Bali’s new wave of restaurants, hotels and bars

The restaurant and hotel scene on Australia's favourite holiday island has never been more exciting and Australian chefs, owners and restaurateurs are leading the charge.
Da Maria in Bali

Da Maria

Prue Ruscoe

“I love Bali, but especially now that the restaurant and entertainment scene is becoming increasingly sophisticated,” says Maurice Terzini, who opened his first overseas venture in the Balinese hotspot of Petitenget in November. The force behind Bondi’s Icebergs Dining Room & Bar and Da Orazio Pizza & Porchetta and The Dolphin in Surry Hills is the latest in a conga line of Australian chefs and restaurateurs dreaming big in Bali. Frank Camorra opened MoVida Bali last year, Melbourne chef Geoff Lindsay opened Saigon Street in 2015, and before that came Robert Marchetti (Double-Six hotel), Will Meyrick (Sarong, Mama San) and Adrian Reed (Motel Mexicola).

“Coming here in the 1980s, Bali was essentially a party island, but it’s now evolved as a serious culinary destination,” says Terzini, “and I’m ready to be part of that growth.”

Also in Petitenget, the Balinese outpost of MoVida occupies the lobby of Katamama, a landmark boutique hotel opened last year in the wildly popular Potato Head Beach Club complex. “We’re actively avoiding the Bali clichés,” says Ronald Akili, the 35-year-old co-founder and CEO of Jakarta-based PTT Family, which owns hotels, restaurants and Potato Head properties in Hong Kong, Singapore, Jakarta and Bali. “We’re looking at representing a modern Indonesian style that my generation can identify with through design, art, cultural practices, food.” The group’s new restaurant, Kaum Bali, which studiously looks to indigenous recipes and produce from across the vast Indonesian archipelago, marks another new direction in Bali hospitality. It’s in our guide to some of the best new eating, drinking and lodging experiences on the island.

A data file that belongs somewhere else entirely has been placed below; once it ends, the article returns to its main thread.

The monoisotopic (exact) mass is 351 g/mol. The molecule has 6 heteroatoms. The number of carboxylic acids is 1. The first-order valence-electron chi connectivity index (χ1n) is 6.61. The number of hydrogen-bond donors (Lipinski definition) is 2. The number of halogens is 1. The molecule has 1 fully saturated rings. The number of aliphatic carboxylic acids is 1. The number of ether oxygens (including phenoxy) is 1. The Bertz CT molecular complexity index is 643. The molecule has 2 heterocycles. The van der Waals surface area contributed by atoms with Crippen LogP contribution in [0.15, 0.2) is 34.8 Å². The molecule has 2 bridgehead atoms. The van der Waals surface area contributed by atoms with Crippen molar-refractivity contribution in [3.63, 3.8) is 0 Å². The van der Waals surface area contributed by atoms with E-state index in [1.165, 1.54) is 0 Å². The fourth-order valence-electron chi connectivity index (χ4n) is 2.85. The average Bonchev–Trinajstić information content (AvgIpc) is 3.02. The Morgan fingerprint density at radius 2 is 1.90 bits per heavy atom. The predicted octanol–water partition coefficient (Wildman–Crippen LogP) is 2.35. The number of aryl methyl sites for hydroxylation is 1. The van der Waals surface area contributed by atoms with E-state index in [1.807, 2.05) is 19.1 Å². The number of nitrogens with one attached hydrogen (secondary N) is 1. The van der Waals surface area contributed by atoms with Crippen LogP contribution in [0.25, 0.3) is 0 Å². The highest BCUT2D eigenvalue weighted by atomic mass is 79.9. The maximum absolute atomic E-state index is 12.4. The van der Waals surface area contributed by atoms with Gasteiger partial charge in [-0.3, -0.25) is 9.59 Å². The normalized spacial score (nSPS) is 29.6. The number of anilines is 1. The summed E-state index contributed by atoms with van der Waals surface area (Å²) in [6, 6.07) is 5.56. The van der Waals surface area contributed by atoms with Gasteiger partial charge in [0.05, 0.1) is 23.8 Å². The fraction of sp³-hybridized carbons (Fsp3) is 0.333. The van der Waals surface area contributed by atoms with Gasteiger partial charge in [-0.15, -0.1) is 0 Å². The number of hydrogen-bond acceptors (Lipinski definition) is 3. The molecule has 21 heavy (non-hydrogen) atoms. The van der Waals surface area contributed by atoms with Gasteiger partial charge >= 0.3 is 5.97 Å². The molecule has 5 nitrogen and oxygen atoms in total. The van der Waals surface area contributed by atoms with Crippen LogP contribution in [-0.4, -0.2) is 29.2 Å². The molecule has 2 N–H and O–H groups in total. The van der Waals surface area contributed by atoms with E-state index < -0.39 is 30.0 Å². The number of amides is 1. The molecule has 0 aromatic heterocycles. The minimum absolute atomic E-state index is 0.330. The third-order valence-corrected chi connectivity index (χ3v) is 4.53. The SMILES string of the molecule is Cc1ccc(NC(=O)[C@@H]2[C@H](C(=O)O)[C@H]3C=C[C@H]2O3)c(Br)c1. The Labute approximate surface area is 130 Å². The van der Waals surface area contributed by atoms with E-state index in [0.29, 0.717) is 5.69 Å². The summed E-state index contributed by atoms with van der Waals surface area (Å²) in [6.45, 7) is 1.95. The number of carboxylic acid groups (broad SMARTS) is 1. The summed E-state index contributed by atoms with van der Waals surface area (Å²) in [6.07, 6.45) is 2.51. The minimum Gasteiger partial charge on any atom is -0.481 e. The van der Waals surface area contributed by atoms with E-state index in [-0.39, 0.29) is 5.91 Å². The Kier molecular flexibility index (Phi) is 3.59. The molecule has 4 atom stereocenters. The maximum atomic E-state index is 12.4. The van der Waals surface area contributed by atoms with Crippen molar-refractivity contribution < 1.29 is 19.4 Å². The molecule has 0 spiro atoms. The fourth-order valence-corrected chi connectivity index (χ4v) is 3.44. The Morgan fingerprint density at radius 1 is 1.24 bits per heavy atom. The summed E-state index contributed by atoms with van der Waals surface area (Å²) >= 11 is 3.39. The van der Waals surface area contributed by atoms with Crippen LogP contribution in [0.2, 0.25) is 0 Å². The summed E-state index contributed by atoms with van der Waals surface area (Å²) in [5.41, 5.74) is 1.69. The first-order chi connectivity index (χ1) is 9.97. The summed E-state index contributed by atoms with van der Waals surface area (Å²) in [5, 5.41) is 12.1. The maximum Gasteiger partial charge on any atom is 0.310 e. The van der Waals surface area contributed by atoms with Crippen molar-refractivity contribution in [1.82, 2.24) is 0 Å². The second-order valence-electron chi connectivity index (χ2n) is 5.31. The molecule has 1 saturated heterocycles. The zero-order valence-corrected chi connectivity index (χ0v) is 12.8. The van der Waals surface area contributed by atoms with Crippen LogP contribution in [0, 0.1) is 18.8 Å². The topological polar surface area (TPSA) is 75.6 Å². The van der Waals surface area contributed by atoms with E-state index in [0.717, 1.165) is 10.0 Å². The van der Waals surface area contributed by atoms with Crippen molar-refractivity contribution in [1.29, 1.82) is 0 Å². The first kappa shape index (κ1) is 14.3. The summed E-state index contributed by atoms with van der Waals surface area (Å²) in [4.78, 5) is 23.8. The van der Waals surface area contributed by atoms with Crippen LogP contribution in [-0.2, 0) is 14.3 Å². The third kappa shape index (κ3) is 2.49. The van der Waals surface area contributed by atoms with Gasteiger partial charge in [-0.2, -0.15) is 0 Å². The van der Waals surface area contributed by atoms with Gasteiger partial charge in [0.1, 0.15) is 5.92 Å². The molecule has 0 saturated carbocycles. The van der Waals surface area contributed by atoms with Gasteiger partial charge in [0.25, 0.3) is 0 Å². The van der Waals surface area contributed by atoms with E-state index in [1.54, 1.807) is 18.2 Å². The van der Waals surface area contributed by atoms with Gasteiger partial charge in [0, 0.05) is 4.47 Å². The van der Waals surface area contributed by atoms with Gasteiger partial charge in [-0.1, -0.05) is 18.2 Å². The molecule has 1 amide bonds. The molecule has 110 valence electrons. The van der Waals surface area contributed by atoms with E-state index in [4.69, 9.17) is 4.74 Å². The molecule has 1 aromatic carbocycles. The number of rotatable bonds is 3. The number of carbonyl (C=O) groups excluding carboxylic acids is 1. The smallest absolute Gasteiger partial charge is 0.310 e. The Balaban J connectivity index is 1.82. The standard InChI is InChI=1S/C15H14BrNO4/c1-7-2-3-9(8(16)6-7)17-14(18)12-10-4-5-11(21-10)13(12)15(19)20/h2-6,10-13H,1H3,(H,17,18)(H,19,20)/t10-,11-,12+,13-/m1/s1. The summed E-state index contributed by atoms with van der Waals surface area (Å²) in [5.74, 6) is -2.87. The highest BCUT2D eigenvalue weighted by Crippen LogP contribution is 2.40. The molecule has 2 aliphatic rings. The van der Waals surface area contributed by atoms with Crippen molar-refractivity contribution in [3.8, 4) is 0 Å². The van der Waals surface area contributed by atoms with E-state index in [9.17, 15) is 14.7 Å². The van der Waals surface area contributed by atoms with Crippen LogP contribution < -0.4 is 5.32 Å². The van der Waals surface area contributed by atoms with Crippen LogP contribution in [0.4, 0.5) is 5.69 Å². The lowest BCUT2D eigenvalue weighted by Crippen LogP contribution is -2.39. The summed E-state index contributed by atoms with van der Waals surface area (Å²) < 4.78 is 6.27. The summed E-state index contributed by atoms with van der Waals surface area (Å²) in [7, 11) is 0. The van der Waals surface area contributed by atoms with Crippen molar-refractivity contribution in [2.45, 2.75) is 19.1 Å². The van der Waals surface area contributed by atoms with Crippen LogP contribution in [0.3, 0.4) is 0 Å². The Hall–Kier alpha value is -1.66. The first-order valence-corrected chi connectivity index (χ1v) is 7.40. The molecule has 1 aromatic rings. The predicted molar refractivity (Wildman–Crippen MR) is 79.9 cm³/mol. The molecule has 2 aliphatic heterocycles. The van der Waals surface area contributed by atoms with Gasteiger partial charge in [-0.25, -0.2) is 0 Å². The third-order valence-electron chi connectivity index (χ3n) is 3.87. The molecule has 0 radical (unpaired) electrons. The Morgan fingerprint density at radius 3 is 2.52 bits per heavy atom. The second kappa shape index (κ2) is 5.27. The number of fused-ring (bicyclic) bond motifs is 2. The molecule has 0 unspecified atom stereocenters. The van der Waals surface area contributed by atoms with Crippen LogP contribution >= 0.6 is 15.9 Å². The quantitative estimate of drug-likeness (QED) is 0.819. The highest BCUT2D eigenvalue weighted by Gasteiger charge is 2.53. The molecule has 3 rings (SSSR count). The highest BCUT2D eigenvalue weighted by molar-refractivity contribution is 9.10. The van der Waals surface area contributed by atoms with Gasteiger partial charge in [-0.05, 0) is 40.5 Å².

Sydney restaurateur Maurice Terzini at his new Da Maria in Bali’s Petitenget


Da Maria

Da Maria’s cool blue-and-white palette and geometric styling was inspired by 1960s courtyard restaurants on the Amalfi Coast and the work of legendary Italian designer Giò Ponti. It’s Maurice Terzini’s vision of a modern Italian osteria-pizzeria-bar in a tropical setting, designed by Carl Pickering, of Rome-based Lazzarini Pickering Architects. Three tiled fountains sit beneath chandeliers and a ceiling – dubbed “Bali’s Sistine Chapel” by Pickering – hand-painted with Ponti-inspired motifs and studded with skylights. The modern regional-Italian menu focuses on simple, classic flavours and locally sourced produce. “Flavours my parents would recognise, but food they wouldn’t cook,” says Terzini: expect porchetta, wood-grilled seafood and Neapolitan-inspired pizze made with dough fermented for 24 hours and baked in lava-stone ovens. Open for dinner nightly and brunch Sunday, its gears change after 10pm to late-night drinking, pizza and dancing, with DJs spinning “house music for holiday people”, and the busy front bar mixing house-made spirits and Campari-based blends.

Open daily 5pm-2am, brunch Sunday 11am-3pm. 170 Jalan Petitenget, Petitenget, +62 822 3773 3099,

Pizze at Da Maria

Kaum Bali

The menu is part culinary treasure hunt, part delicious ethnographic research project drawing on recipes and cooking techniques from some of Indonesia’s 600-plus ethnic groups. Kaum’s brand director Lisa Virgiano and chef Antoine Audran have worked closely with remote communities and small-scale farmers for the past four years to ensure the ingredients are as authentic as the recipes; an Acehnese dish such as gulai udang Aceh, for instance, has prawn, okra and plantain cooked in a sauce based on fresh curry leaves grown in the remote western province. Kaum, meaning “tribe” in Bahasa Indonesian, opened in October on the first floor of Potato Head Beach Club. Expect communal dining and big flavours: the likes of a traditional central Javanese coconut-based soup called bobor daun kelor, studded with snake gourd and moringa leaves and served in a whole coconut, say, and an array of fresh regional sambals – we particularly like the version originating in Kalimantan that’s made from roasted black kluwak nuts and mixed-chilli relish.